Monday, 28 February 2011
One Tax Over The Line, Sweet Jesus
Oh, California! I love living here, with all of the palm trees, mountains, beaches, celebrities, big city living, weirdos galore--I mean, where else can you go and see a medical marijuana dispensary and a botox clinic side-by-side? Not many places, I assure you.
But, funny enough, the Federal government allows doctors to inject botulism into the faces of patients, but does not allow those same doctors to prescribe medical marijuana. However, here, in California, the Feds have given up chasing down growers and sellers in the medical community, and like a parent whose child has drawn on the walls for the 500 time this month, sigh, roll their eyes and let the "delinquents" be.
Now there's actually a chance that perhaps California can paint a picture that the Fed actually likes regarding the growth and sale of marijuana. If there's any smell more powerful to the Feds than the overwhelming waves of pot smoke, it's money. Yep, there's a proposal on the table to add state tax for the growers of medical mary jane here in CA, meaning that taxation of CA's largest crop would demonstrate its ability to bring in mega revenues and help the state drag its way out of debt. If that happens, I guarantee that other states AND the Feds will take notice of the benefits of legalizing marijuana for medical, and even eventually recreational use.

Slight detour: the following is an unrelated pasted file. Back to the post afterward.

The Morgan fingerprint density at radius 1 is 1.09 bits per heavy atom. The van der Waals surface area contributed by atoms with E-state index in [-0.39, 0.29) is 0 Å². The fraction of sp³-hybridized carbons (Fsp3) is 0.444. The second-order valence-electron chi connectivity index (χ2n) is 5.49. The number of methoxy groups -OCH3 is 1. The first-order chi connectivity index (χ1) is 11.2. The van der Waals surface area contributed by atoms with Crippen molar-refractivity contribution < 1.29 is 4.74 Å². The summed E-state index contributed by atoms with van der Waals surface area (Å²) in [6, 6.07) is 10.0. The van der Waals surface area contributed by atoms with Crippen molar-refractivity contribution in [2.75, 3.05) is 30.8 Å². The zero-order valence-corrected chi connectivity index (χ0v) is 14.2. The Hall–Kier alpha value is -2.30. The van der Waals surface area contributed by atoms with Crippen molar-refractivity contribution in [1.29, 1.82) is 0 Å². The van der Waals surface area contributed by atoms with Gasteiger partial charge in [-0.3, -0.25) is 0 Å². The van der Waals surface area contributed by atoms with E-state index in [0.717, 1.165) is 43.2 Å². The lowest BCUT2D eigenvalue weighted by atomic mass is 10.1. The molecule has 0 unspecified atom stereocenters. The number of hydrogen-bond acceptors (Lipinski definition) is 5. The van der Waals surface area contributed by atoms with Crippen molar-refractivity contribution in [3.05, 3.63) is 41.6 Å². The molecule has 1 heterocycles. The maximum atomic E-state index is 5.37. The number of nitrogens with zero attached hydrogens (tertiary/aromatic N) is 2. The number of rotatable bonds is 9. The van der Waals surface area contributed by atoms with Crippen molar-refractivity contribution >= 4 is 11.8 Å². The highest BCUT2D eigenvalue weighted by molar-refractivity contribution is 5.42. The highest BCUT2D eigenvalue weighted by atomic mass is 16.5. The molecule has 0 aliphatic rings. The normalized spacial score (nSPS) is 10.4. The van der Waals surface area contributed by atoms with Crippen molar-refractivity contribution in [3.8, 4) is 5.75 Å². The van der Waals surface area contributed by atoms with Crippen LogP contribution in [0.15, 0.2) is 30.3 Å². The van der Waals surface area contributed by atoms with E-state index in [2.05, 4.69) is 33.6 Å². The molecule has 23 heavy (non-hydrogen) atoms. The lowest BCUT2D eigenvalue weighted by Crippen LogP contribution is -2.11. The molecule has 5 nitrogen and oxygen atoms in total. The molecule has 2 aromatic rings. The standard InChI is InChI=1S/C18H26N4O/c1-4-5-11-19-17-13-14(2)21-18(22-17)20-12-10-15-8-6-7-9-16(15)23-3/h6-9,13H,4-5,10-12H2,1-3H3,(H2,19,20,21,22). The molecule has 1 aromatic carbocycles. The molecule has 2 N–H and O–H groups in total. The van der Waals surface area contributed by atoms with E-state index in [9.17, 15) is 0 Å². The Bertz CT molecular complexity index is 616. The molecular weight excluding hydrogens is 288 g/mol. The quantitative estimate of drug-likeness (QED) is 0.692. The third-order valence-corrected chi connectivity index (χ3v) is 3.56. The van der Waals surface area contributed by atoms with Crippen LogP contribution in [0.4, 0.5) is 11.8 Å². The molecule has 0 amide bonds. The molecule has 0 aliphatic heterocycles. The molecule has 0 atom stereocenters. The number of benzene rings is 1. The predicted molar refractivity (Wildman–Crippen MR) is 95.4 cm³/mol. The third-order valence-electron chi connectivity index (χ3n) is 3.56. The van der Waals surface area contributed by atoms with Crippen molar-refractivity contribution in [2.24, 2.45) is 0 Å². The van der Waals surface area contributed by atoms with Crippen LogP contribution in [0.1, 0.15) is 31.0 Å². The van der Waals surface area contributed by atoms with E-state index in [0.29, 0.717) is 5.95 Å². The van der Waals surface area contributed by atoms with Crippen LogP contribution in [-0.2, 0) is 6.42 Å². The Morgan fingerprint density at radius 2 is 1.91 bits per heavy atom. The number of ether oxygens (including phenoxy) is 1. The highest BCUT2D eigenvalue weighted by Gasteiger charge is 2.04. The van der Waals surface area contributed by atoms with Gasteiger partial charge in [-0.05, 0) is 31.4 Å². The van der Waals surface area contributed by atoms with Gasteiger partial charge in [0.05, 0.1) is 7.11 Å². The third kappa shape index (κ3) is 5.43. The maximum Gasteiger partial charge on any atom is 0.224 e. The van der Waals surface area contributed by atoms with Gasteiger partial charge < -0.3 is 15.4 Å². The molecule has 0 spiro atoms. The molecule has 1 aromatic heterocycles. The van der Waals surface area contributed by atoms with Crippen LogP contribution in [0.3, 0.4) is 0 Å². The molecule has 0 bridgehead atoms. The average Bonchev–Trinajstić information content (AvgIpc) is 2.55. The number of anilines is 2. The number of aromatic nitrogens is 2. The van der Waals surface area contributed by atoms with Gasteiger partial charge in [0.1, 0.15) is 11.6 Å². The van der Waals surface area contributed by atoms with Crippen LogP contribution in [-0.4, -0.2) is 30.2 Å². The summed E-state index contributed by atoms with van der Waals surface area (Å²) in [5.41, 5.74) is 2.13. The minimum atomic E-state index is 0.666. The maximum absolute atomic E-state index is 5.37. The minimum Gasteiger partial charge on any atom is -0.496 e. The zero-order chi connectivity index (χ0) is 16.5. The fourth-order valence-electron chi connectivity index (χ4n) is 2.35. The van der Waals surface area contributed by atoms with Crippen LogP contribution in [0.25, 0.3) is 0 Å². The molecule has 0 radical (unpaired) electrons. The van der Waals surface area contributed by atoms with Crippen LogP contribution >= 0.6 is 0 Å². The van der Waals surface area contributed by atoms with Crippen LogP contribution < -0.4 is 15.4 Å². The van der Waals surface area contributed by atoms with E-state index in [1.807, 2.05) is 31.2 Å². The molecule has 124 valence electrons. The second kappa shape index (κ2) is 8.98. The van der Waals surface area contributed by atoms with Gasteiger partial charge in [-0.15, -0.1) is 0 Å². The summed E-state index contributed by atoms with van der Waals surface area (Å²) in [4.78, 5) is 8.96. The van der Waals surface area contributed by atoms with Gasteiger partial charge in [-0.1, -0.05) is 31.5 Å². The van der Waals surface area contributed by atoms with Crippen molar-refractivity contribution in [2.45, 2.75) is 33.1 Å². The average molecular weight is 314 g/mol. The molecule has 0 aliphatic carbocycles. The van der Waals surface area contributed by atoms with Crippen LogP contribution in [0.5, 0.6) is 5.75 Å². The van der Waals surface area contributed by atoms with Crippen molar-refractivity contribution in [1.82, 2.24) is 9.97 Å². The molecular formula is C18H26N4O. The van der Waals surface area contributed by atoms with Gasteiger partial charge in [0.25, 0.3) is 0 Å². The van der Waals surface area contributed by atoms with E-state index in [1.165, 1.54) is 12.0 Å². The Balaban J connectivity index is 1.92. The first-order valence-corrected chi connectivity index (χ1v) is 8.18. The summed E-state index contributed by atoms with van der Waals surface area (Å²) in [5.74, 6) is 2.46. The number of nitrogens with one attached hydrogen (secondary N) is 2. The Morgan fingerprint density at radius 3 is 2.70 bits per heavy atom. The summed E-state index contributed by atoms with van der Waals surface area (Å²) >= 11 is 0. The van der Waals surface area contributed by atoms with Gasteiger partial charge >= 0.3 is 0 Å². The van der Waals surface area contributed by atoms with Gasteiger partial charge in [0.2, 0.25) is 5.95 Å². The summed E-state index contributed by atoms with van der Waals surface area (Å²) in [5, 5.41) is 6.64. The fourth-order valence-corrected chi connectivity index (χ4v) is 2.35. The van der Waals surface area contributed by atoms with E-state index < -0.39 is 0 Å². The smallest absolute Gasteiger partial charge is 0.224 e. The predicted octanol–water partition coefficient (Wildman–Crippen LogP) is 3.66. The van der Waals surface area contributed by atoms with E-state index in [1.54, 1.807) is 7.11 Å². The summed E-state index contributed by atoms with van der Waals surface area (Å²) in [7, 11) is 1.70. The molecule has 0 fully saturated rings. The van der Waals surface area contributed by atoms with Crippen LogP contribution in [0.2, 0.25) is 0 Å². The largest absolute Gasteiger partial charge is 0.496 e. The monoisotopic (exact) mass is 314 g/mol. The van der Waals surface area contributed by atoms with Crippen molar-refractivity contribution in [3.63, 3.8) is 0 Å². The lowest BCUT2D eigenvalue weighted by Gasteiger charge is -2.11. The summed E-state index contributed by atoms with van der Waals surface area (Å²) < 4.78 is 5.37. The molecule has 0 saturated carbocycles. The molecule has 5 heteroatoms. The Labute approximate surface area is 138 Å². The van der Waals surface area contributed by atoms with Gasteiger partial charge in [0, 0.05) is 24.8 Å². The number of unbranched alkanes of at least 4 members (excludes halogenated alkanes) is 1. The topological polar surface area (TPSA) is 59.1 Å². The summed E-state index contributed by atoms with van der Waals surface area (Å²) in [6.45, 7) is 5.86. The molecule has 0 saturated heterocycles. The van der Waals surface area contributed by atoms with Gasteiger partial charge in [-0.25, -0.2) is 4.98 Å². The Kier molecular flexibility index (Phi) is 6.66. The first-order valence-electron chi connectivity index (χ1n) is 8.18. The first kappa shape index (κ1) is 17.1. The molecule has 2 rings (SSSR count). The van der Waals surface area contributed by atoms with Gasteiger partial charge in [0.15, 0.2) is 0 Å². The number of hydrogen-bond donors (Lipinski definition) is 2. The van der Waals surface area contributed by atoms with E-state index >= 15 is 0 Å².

As far as recreation goes, there's a sin tax for alcohol and cigarettes. Think about how much money would be earned by a tax on pot! Plus, think of all of the spin-off revenue that would be taxable as well: pipes, commercial pot brownies, pot beverages, fuzzy neon posters, munchies...okay, I'm only half serious there, but still it would probably be a great boost for the economy. If we're so worried about creating jobs, we really should think about the possibilities here.
I fully understand the arguments against legalization in general--the kids getting bombarded by ads, the fears of a sudden burst of weed-crazed activity by otherwise rational adults, the bleak slide down the spiral to heavy drug abuse, but, honestly, I think those arguments are a bit silly. Here, we could have a HOME GROWN crop of good ol' fashioned American ganja, put our farmers to work, as well as many of our impoverished folks living on a sliver of a dime. People who go overboard on pot might go overboard--but what's the worst that could happen? They pass out? Eat too much? Lose motivation in the workplace and get fired? I reiterate the idea that has been part of the age-old bolster for pot advocacy, which is: far less death occurs as a result of too much marijuana smoke versus alcoholism. Not only is alcohol legal but people can drink as much as they want, whenever they want, and some people go overboard (I believe they're called "alcoholics" and some people don't. Children's brains regularly absorb materials advocating the coolness of alcohol and cigarettes, and, likely, if they're going to experiment with those things, they will, regardless of availability. Since when is it the government's responsibility to instill a moral compass in each and every human being? It's up to parents to tell them what's up.
While I'm in no way a NORML member, nor a pot-head, I do think that there is a lot of merit in getting this vote through. Those who truly advocate pot legalization in this country should be vying for this vote to pass here in California as well.